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Monthly bill?

Question for those of you who have had your car for at least a month now: how much extra are you paying for your electric bill now?

@timdorr

Thanks for the astute observation and very helpful comments. I took note (& video) this morning upon approach and entry to the vehicle. It had been sitting for at least 10~12 hours. When the door was opened the displays came right on, no intermittent Tesla "T" screen.

I did recon firm that I had correctly set the display option in the menu to turn displays off.

On the other hand, the good news is that the car indicated it was ready for a SW update. So I decided to proceed and see if that resolves the vampire load problem.

This being the first SW update, I could not see any specifics about the release version queued for the update. To other experienced owners, is this shown somewhere in the update pending/notification screen?

I've had my MS for almost 3 weeks now. My MS tells me it us using 430 Wh/mile. (Lots of battery and cabin heating needed.) But my utility power meter is telling me it's closer to 800 Wh/mile.

What are other people experiencing?

I get pretty nice rates in WA. I figured it costs me about $6/week in electricity to drive the Model S. I used to spend $50 a week on gas.

@dtesla, it really depends upon the amount of driving you do, when you charge and drive and what temperature the battery pack is at.
The car will warm or cool the pack as necessary while charging for the best long term health of the batteries. This draws extra power.
So if you drive 5 miles, park it in your garage all day in cold weather and then charge it overnight, you will use power to warm up the battery, and then charging the car. Say the heater needs 5kWh and the mileage requires 4kWh. You would only have 42% efficiency. On the other hand, if you drove 150 miles and the batteries needed 60 kWh, but still needed 5kWh for heating, your efficiency would jump up into the 80% range.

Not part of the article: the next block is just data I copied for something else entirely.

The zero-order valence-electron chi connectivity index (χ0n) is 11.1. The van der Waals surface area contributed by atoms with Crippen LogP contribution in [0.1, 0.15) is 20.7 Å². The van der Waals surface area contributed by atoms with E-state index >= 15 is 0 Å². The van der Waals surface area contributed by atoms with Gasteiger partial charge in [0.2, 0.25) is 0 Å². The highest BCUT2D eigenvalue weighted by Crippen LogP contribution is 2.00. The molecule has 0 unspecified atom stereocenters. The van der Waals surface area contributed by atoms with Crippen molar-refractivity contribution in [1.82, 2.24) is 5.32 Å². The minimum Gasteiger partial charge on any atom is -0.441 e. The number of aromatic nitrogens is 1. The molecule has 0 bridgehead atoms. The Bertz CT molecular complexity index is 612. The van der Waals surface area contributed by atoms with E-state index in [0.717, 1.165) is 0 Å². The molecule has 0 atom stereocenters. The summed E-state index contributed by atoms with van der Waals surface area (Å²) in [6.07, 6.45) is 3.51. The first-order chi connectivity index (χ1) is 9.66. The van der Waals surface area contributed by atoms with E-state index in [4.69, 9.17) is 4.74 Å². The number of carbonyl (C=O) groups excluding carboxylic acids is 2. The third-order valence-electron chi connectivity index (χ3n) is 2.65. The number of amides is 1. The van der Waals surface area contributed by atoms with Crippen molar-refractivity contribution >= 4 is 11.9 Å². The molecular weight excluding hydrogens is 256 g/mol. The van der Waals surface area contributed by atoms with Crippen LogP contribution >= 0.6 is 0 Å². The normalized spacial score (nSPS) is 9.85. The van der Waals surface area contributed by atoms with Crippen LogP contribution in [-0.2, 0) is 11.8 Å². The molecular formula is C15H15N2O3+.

I, in Minnesota get a charger efficiency ranging from 50% to 85%. In the late spring I expect that to climb to 70% to 92%, but we shall see.
One thing for sure, driving electric has given me another reason to really hate winter;-)

I'm buying a home in northern indiana and was pretty excited to see this:

http://www.nipsco.com/en/our-services/in-charge-ev/in-charge-at-home.aspx

Of course once I called them to setup service, I found that they're not my electric provider. Free installation and overnight charging is a sweet deal. The program is in effect until January 31, 2015, and is limited to 250 customers, or until funding is exhausted.

I have been spending around $35 per month to charge. Compared to almost 3 times that in gas...


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